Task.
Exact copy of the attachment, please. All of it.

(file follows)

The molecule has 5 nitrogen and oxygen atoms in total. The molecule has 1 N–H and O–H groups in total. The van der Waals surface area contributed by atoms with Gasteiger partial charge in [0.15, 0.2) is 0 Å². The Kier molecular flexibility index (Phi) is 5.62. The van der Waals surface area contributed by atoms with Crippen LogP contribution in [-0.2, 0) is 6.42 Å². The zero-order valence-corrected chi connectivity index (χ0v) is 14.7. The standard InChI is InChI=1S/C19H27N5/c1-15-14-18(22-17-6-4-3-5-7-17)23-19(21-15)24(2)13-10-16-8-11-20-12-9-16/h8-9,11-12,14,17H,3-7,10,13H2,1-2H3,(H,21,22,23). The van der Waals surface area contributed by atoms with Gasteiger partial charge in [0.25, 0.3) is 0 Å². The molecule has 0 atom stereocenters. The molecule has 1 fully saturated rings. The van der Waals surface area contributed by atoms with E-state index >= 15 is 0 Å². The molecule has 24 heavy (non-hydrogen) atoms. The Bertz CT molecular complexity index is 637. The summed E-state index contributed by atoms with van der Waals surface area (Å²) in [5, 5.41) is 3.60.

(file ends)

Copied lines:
The molecule has 5 nitrogen and oxygen atoms in total. The molecule has 1 N–H and O–H groups in total. The van der Waals surface area contributed by atoms with Gasteiger partial charge in [0.15, 0.2) is 0 Å². The Kier molecular flexibility index (Phi) is 5.62. The van der Waals surface area contributed by atoms with Crippen LogP contribution in [-0.2, 0) is 6.42 Å². The zero-order valence-corrected chi connectivity index (χ0v) is 14.7. The standard InChI is InChI=1S/C19H27N5/c1-15-14-18(22-17-6-4-3-5-7-17)23-19(21-15)24(2)13-10-16-8-11-20-12-9-16/h8-9,11-12,14,17H,3-7,10,13H2,1-2H3,(H,21,22,23). The van der Waals surface area contributed by atoms with Gasteiger partial charge in [0.25, 0.3) is 0 Å². The molecule has 0 atom stereocenters. The molecule has 1 fully saturated rings. The van der Waals surface area contributed by atoms with E-state index >= 15 is 0 Å². The molecule has 24 heavy (non-hydrogen) atoms. The Bertz CT molecular complexity index is 637. The summed E-state index contributed by atoms with van der Waals surface area (Å²) in [5, 5.41) is 3.60.